The Kind of Pastor I Am

Recently an anonymous poster on this blog began his comment: “While respecting the Pastor’s decision…”

The capitalization may have been an oversight, or an honest gesture of respect. But it made me a little nervous. You see, there are two dominant paradigms of what it means to be a Pastor/pastor.

The first paradigm is what I call “Pastor as Spiritual Expert.” In this model, the pastor is the guy who knows everything. The man who does everything right. The man whose family is in perfect order. The man who never sins, at least not the same way you do. The man who has mastered the sacred Scripture and is never confused or challenged by its complexity. The man who leads five people to Christ each week – while he’s on family vacation. The man who has expert knowledge of everything from advanced Hebrew exegesis to sociological interpretations of 1 and 2 Corinthians among current form-critical scholars. You should definitely capitalize this man’s title. I am not this man.

In fact, if you find this man, let me know ‘cause I’d like to hire him. (Then again, he might be kind of hard to work with.)

The second paradigm is what I call “Pastor as Repentant Leader.” A pastor is certainly to be a leader – that is the point of the requirements for eldership given in 1 Timothy 3 and Titus 1. I had better be leading by example, modeling a godly life, setting the ethical and spiritual and missional pace for the rest of our community. But a pastor is also to be the “Chief Repenter.” The one who messes up frequently, in public. The one who shows the rest of you why grace matters and why your identity in Christ is foundational and why redemption is a messy process. That’s who I am. And that’s the only kind of leader I really want to be.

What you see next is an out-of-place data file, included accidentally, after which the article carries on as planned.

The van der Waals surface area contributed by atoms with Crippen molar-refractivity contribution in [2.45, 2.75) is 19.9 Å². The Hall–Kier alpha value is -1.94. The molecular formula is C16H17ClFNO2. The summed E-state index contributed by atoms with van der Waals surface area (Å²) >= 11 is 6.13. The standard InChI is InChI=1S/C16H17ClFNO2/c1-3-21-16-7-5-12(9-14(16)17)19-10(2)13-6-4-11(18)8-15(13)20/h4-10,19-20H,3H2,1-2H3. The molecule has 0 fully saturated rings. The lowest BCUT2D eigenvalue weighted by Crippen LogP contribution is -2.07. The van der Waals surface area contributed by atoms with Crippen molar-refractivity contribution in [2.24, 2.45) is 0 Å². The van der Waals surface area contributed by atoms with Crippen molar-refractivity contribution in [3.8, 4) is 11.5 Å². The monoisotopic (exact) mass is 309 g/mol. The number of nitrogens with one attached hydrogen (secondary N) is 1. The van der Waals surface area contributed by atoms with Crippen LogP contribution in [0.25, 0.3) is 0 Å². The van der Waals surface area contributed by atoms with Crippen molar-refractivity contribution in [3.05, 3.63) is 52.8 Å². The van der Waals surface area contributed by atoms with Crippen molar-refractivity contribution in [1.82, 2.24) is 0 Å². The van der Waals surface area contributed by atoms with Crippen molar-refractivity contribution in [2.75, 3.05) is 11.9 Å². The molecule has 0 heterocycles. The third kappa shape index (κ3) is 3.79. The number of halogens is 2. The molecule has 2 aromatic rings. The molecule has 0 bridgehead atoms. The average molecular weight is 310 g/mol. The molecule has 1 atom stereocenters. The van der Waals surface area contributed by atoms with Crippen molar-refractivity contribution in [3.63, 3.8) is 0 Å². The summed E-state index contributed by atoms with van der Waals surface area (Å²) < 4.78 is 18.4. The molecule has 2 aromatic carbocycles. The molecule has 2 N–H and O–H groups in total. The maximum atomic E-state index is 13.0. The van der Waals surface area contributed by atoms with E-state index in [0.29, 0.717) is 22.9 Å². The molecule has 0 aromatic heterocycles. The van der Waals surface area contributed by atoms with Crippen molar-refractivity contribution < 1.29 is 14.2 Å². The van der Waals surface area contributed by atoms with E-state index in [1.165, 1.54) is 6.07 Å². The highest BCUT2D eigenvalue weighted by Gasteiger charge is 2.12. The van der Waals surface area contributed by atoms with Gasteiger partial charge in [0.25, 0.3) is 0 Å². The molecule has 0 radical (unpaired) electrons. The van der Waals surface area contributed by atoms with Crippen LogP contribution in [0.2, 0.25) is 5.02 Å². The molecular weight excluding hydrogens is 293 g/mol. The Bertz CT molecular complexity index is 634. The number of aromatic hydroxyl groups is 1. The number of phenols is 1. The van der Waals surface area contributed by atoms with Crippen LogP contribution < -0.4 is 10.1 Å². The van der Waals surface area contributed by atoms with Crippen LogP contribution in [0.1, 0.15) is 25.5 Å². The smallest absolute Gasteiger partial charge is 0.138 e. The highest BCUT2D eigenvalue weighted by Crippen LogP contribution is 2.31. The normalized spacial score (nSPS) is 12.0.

I’m telling you, not everyone shares this paradigm. Perhaps not even all of you share it. Maybe you’re more partial to the “Pastor as Expert” idea (even though it’s not biblical). I really tend to frustrate people who like that model. Some of them have even called me a heretic. But that’s OK. They called Paul that, too. It didn’t stop him from rejoicing that “Christ Jesus came into the world to save sinners, of whom I am the worst” (1 Tim. 1:15).

So, Coram Deo: I’m thankful for your respect, for your affirmation, for your willingness to follow me. I hope you honor my leadership and respect my authority and follow my example, because the Bible says all of those things are good (1 Tim. 5:17, Heb. 13:17, Heb. 13:7). Just don’t go capitalizing my title and stuff like that. It makes me uncomfortable. And please, please, don’t expect me not to sin, or not to hurt your feelings, or not to bow down and worship my heart idols from time to time. I am a broken man in the process of redemption, just like you.

I’m glad we had this conversation. Plan on giving me lots of grace to fail, and I’ll do the same for you… and in the process we’ll live out the dance of redemption. I’ll do my best to be the first to repent.


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